How could a radiowave controlled remote-controlled bacterium be possible? Criteria: The receiver for the radiowaves would not be bigger than the bacterium (which is the size of a cyanobacterium) The radiowave signals would control the bacterium's movements and also change dna info on the fly.
This is completely impractical. If you've been inspired by the conspiracy theories about vaccines and 5G, please note that those theories are obvious nonsense to anyone with a little knowledge of both radio and biology.
The basic problems include:
Your receiver and its antenna are too small. At about 2 micrometres, they could pick up radio waves of about 8 micrometres wavelength. Unfortunately, that wavelength is in the infrared part of the spectrum, which means that your bacteria will be unable to receive signals through any significant depth of water, or thickness of animal or plant tissues.
Controlling a bacterium's movement requires having some idea of its orientation. Brownian motion ensures that will be random and rapidly changing.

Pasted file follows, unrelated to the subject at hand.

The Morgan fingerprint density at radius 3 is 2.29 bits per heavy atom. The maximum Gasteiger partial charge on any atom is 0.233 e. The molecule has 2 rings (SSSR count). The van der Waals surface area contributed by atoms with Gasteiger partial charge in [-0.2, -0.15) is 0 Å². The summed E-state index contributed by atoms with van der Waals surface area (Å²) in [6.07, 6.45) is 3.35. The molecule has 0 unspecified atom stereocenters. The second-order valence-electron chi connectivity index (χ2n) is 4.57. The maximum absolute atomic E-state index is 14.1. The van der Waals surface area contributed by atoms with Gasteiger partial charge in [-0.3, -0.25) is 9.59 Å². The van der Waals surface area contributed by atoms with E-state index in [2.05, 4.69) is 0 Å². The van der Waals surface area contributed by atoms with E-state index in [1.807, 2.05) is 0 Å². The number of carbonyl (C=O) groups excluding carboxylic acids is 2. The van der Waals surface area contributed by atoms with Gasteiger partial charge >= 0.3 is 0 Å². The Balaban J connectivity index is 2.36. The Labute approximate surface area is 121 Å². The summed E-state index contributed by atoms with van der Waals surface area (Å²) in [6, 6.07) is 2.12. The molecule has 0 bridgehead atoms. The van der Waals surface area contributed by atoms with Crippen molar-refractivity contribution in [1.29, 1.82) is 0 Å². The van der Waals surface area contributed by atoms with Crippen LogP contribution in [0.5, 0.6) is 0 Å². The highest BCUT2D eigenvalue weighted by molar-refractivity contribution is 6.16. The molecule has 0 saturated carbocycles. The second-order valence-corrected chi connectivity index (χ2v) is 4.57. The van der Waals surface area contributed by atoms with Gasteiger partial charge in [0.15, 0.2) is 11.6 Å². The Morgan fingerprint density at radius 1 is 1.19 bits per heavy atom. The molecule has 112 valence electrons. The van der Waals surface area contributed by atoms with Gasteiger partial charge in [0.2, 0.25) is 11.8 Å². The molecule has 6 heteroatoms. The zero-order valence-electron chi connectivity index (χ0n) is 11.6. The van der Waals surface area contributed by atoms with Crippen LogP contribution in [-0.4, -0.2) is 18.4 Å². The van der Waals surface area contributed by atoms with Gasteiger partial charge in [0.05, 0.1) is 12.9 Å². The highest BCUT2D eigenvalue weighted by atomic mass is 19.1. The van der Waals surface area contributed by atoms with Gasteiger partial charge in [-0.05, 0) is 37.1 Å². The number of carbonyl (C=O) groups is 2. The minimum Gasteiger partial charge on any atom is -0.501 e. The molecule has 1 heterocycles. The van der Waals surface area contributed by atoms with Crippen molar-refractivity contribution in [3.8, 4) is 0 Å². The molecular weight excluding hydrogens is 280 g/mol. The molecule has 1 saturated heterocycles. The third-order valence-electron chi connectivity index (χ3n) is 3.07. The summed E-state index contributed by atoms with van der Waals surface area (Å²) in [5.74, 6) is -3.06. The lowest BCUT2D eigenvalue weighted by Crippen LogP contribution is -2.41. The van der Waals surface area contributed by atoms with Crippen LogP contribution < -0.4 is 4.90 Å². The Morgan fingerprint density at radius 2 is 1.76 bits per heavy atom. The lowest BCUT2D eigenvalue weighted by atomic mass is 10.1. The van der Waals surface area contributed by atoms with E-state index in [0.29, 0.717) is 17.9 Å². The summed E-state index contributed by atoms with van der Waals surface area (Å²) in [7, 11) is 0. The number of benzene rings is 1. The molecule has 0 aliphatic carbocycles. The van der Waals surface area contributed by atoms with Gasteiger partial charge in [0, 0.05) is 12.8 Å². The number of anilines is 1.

Changing DNA on the fly depends on if you want to make a specific pre-planned change, or redesign the DNA at will. The pre-planned change could be done via a predesigned enzyme, if you had a way to signal the bacterium to release it. But you don't, or at least, not via radio. Making arbitrary changes requires enough computing power and molecular manipulation to manufacture custom enzymes within the bacterium. You don't have the space or energy supply for that within anything bacteria-sized.
Bacteria communicate via chemical signals. If you include in the same environment special bacteria and capsules that release chemical signals you can control those bacteria.
Trouble is what small capsule could receive a radio wave? You could exploit the fact that microwaves cause some molecules to flip. Some capsules could have an envelope containing molecules that flip on a microwave signal paired with other molecules that don't flip. The envelope could break up releasing the chemical signal.